The sermon I preached at the Requiem Mass for Fr Edward Core
9th January 2010 at St Lawrence Frodingham
John 6: 35-40
When Edward asked me to preside and preach at his requiem, I had not really thought about the rich diversity of people who would be gathered to this service. Yet as I thought about this sermon over the past couple of days I realised that this congregation would gather together the rich diversity of Edward’s life and ministry – the family who loved him deeply, the friends who treasured him, colleagues and congregation who shared his ministry, those who had received his ministry and those who had just got to know Edward in the everyday of life. I also realised that, because of the way Edward related to people, there would be gathered in this church to share in the bitter sweetness of sadness and celebration, both those who hold Edward’s faith, as well as those for whom faith has not been part of their life story. But Edward had said to me “give them the Gospel” and that is what I intend to do.
We are indebted to William Mounsey for the moving tribute to Edward which he has just offered us and for capturing the essence of the friend whom we celebrate today. In his tribute, William left us with a precious thought developed from the words of TS Eliot – “Edward, you have made a new beginning”.
It is a bold claim, yet it is a deeply Christian claim which takes us right to the heart of our faith and to the heart of what Edward was all about as a priest. It takes us to the heart of why Edward was such a good and effective priest in the church of God – for he was about ‘new beginnings’ and ‘new beginnings’ are the stuff of relationships. As the numbers gathered in this church today witnessed so eloquently, Edward was good at relationships and bringing quality to relationships is a very Godly activity.
But the thing about good, healthy relationships is that they shape the future. Building and sustaining relationships asks us to reach out into the unknown and the unknowable with others to bring shape and texture into the way in which we create and craft the future. An essential feature to relationships therefore has to be faith — a belief in the other, a two-way process of engagement which lays claim to the future.
One of the things which we discover through the wisdom of the Bible is that good relationships are more concerned with what we are going to do, than with what we have done. We discover that good relationships are more concerned with who we are becoming, than with who we have been. Through Scripture we understand that good relationships celebrate our potential and cherish our love – they lay claim to the future for, each and every time we form a new relationship, or renew an existing one, it is a new beginning.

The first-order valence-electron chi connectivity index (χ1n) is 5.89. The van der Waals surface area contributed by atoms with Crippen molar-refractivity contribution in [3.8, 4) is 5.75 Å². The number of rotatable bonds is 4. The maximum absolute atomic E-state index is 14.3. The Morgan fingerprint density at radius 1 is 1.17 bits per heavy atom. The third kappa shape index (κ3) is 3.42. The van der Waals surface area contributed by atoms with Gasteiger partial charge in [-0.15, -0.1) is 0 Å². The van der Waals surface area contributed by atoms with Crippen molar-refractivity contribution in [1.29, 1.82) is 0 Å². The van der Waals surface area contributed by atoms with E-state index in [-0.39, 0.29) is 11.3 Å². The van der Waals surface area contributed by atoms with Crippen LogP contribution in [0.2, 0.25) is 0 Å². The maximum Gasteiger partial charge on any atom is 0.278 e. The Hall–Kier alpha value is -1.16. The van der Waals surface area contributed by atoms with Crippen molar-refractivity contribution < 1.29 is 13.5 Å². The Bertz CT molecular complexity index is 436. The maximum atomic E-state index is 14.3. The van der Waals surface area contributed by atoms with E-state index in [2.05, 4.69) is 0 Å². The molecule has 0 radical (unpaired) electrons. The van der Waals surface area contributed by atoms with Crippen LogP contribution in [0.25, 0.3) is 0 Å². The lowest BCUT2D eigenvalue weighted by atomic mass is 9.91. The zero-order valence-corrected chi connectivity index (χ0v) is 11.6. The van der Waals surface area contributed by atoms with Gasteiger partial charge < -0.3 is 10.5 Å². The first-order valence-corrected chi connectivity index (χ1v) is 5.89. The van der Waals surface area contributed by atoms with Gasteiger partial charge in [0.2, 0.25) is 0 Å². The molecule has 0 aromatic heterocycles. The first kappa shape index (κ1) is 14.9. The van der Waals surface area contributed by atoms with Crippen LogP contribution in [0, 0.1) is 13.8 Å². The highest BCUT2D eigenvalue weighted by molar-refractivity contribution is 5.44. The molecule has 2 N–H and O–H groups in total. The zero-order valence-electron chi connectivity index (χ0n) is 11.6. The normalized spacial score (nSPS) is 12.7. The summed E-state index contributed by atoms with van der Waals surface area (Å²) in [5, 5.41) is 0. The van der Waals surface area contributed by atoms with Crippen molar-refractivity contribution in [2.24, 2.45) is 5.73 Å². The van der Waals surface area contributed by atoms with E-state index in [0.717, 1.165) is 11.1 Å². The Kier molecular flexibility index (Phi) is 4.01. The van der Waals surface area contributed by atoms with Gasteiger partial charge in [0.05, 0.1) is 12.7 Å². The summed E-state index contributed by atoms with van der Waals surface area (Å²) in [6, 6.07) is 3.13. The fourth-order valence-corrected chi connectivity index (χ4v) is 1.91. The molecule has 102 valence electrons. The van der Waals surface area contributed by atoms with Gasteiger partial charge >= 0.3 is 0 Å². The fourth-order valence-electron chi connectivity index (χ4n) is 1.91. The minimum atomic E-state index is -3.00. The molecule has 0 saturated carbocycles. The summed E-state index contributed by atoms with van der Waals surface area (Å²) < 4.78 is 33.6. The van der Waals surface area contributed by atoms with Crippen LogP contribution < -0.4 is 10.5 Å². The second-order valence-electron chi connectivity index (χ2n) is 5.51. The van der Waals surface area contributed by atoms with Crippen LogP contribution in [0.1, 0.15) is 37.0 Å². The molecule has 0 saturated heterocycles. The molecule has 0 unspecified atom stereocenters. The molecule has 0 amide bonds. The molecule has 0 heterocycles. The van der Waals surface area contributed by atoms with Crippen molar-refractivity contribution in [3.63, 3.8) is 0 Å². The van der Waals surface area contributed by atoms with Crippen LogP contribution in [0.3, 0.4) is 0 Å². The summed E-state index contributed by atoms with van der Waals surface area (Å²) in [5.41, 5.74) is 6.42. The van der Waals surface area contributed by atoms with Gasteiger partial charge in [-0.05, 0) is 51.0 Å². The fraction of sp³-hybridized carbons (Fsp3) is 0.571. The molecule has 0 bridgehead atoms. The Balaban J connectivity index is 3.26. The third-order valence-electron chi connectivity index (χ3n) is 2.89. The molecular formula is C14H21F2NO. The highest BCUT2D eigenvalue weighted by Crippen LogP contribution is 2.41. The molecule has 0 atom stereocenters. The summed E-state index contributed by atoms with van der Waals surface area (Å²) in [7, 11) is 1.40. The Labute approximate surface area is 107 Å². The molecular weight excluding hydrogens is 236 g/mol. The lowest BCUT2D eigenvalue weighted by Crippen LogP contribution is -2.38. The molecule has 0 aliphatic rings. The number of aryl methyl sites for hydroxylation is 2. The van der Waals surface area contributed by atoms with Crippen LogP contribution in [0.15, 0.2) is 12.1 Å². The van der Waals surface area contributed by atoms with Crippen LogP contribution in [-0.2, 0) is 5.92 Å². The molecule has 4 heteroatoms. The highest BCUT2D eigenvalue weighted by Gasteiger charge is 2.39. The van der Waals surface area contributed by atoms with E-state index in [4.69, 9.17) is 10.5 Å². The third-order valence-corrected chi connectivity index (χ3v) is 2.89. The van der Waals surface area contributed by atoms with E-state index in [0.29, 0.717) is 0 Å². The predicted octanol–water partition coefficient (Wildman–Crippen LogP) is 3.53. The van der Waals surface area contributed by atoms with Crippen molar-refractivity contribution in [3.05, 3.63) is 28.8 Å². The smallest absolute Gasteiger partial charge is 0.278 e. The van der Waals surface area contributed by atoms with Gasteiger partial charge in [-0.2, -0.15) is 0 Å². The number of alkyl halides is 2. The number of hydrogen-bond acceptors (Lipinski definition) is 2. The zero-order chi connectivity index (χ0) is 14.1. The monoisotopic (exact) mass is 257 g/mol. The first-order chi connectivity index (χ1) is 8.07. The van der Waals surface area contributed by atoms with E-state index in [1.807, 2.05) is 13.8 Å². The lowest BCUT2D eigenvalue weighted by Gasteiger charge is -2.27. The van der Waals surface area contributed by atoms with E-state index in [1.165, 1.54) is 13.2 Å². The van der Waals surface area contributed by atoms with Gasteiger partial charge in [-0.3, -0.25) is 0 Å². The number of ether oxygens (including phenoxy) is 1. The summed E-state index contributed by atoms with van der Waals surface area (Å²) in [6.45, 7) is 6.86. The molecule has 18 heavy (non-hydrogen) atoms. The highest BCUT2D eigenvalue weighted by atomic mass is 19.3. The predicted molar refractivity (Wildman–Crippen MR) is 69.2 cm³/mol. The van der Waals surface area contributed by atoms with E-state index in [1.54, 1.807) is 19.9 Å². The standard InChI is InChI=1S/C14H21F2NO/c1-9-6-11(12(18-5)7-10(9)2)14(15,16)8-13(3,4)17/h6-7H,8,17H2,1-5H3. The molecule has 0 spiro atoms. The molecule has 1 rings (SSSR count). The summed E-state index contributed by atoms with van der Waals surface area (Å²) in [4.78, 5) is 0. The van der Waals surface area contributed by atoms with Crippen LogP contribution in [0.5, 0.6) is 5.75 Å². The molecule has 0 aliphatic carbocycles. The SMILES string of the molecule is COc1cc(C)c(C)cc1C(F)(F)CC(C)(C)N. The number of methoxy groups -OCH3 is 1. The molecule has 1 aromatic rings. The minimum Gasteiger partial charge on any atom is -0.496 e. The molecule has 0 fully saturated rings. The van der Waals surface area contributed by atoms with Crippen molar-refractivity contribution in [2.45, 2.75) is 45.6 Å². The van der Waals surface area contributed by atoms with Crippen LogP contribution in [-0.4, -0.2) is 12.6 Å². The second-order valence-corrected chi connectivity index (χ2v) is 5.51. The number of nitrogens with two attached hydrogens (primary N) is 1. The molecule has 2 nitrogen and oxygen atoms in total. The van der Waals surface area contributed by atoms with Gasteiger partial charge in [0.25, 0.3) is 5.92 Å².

I find that we make the Christian faith very complicated by wrapping it in formulas and practice, yet in truth the Christian faith is very simple – it is about a God who wants to make and sustain relationships with us – with you and me. It is about a God who wants his relationship with us to shape the future. We heard about it in the Gospel reading from St John which Edward chose for this service, as we hear Jesus say “anyone who comes to me I will never drive away”. As a priest Edward lived this out, he was an agent of a God who will never drive us away because he believes in us and in our potential to be fully human. A God who, in the midst of all our frailty and vulnerability, has faith in us – because faith is the stuff of good relationships.
In this sense, faith really isn’t about religion – it is about being human. It is about our ability to reach outside of ourselves to discover value in other people. And when we use this ‘faithful ability’ to reach outside of the limitations of our experience and of our imagination, then we can find value in a relationship with God — the God we know in Jesus Christ. The God who, in Jesus Christ, reaches out to each of us offering new beginnings and a claim on the future, for, as we believe Edward is discovering, our relationship with God lays claim on the future and that’s what we call resurrection. To lay claim to the future, that’s Easter. Again we heard in today’s Gospel passage Jesus saying, “all who see the Son and believe in him may have eternal life, and I will raise him up upon the last day.”
Today we celebrate a dear friend, a faithful priest, a fellow pilgrim in life who, amidst all the complexity of life and amidst all the complexity of being human, reached out to build a relationship with God in Jesus Christ and so claimed the future.
We celebrate that future as we share in the simple things of bread and wine – a sign of the presence of God in Jesus Christ and foretaste of the banquet of heaven. The Christ who invites us into a relationship and invites us to claim our future – this is the stuff of faith, of Edward’s faith.
Amidst all the sadness which we have in losing our friend Edward, we come together with a confidence that God “will wipe away every tear from our eyes” because our friend Edward had reached out to build a relationship with God and in so doing had claimed the future – resurrection.